The eyes looked all around and he was close enough that he could see them focus. From its throat the caterwaul made a whine like several swords crossing with each other. The Jack thought this was at first its teeth, but then realized that it was growling. It sounded like no caterwaul he’d ever encountered. Its ears remained perked, but they too twisted mechanically and as it moved closer the Jack realized that it was not breathing. The nose apparently sniffed out of instinct. The smell of caterwaul is an unmistakable scent, and this thing smelled like no caterwaul. If anything it was like the toxins he had been breathing. Its mouth opened and the Jack could see its teeth chattering a bit, hungry. Still it made no move to attack. It turned and took a step to the side brushing against the sharp foliage which had no effect on its tough hide.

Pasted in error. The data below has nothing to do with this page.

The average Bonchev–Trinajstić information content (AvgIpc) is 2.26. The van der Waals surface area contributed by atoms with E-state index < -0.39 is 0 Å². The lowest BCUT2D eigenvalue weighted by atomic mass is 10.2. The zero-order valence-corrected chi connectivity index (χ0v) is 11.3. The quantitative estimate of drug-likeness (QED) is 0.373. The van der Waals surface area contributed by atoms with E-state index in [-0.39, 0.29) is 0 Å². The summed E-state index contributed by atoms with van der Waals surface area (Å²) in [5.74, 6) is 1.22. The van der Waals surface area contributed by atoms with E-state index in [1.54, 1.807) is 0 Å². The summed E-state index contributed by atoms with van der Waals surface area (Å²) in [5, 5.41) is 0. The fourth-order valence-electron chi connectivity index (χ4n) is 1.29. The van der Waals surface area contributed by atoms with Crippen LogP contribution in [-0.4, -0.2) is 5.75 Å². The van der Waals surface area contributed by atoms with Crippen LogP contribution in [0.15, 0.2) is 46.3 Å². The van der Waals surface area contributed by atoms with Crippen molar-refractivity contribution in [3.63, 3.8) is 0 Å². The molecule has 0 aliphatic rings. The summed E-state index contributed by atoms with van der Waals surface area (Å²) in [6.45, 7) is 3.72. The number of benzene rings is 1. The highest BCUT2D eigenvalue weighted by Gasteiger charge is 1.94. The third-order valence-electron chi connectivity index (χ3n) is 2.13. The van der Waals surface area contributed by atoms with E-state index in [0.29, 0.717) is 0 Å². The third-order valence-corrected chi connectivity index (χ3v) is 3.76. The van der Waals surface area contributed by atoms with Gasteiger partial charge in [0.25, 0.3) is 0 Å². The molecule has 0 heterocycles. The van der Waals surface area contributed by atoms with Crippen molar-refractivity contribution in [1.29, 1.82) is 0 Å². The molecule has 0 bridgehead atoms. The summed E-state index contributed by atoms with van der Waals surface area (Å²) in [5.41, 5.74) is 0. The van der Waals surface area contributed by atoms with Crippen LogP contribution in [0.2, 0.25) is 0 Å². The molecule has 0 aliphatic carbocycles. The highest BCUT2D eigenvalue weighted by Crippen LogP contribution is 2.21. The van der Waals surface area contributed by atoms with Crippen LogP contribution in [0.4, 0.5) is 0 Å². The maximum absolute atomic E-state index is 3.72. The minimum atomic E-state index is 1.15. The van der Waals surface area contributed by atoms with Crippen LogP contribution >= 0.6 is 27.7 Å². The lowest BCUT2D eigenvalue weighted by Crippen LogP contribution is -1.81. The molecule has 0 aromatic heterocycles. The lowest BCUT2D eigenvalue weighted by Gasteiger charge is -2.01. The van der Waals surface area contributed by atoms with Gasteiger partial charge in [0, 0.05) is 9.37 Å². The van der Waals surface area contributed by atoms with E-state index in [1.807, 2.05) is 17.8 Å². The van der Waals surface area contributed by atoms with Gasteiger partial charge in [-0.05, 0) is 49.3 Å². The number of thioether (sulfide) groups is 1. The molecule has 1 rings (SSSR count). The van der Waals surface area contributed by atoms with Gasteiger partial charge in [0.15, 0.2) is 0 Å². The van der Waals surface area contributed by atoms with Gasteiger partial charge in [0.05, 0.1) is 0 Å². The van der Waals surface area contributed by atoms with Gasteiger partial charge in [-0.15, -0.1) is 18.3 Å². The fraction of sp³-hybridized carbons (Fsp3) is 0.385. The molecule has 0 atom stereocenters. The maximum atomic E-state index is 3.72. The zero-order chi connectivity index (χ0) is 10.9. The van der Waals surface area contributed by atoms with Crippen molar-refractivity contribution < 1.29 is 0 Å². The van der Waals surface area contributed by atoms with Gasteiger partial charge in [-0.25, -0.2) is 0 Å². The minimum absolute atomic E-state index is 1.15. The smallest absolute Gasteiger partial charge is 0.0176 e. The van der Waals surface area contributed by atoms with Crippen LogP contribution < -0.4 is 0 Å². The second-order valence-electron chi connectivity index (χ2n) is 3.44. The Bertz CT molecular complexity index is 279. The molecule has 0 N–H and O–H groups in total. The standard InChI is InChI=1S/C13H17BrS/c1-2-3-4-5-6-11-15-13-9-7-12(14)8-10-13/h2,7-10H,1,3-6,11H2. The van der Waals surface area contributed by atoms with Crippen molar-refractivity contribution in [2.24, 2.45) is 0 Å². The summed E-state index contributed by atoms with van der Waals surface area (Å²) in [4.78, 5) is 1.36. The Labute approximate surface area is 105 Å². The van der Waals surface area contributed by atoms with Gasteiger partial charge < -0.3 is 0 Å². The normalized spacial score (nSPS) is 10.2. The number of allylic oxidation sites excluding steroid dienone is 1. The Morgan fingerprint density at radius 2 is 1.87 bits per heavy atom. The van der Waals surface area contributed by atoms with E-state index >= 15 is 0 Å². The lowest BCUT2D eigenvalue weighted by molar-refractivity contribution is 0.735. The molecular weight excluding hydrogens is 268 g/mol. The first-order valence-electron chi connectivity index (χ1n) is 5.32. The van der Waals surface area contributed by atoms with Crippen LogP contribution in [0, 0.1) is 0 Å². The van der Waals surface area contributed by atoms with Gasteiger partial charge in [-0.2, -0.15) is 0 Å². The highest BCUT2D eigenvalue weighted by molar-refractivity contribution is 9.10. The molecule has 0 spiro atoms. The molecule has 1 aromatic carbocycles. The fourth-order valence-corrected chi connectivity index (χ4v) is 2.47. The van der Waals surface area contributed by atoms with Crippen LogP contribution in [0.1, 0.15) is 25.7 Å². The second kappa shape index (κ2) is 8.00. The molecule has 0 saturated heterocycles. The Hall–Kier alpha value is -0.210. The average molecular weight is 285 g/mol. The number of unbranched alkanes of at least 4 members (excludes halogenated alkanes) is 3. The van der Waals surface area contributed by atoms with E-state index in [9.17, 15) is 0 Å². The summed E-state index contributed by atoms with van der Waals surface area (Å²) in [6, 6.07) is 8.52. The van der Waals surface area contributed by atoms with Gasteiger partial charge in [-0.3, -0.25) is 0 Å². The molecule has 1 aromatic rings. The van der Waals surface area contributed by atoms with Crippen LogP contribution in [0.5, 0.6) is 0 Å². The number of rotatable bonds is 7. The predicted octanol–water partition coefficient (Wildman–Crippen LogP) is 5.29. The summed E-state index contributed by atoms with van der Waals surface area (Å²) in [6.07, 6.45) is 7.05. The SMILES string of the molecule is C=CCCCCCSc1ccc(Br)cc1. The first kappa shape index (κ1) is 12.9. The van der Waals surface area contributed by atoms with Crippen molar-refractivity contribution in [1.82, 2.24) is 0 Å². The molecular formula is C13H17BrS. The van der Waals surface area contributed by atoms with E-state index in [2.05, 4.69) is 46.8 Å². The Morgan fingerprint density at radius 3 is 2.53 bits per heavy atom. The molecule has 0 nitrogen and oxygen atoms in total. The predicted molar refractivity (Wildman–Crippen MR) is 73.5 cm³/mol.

Believing he was in the clear the Jack released a loud sigh of relief.
The caterwaul’s ears shifted in his direction and the thing was in motion almost before the Jack could react. The scraping sound became a heavy roaring whine and it turned its mouth wide with the clawed teeth moving like a grating of its own accord.
He leapt to the side and the caterwaul barreled past and buried itself in the overgrown metallic foliage, the sound of its teeth grating leaves and flowers as it went. The Jack ran forward, his feet pounding on the hard ground. The caterwaul removed its head leaving a sizeable hole in the foliage and turned towards the sound of the footfalls.
The Jack stopped and shifted with a parry. He threw one baton and leapt with another. The first went into the caterwauls mouth. It snapped and was ground to nothing. The caterwaul spat bits of leaf and flower that struck the ground like glass breaking.
The Jack made it back to a high cold tree branch and waited for the caterwaul to attack, but it had stopped. It was searching sniffing and looking. It seemed it only responded to sound.
The Jack saw an opportunity to escape and leapt back down landing as lightly as possible behind the caterwaul. The caterwaul turned its head left and right in the foliage and then turned down the path. The Jack froze as its gaze fell upon him. It was staring and trying to sniff, but it seemed that if he didn’t make any sound it remained confused.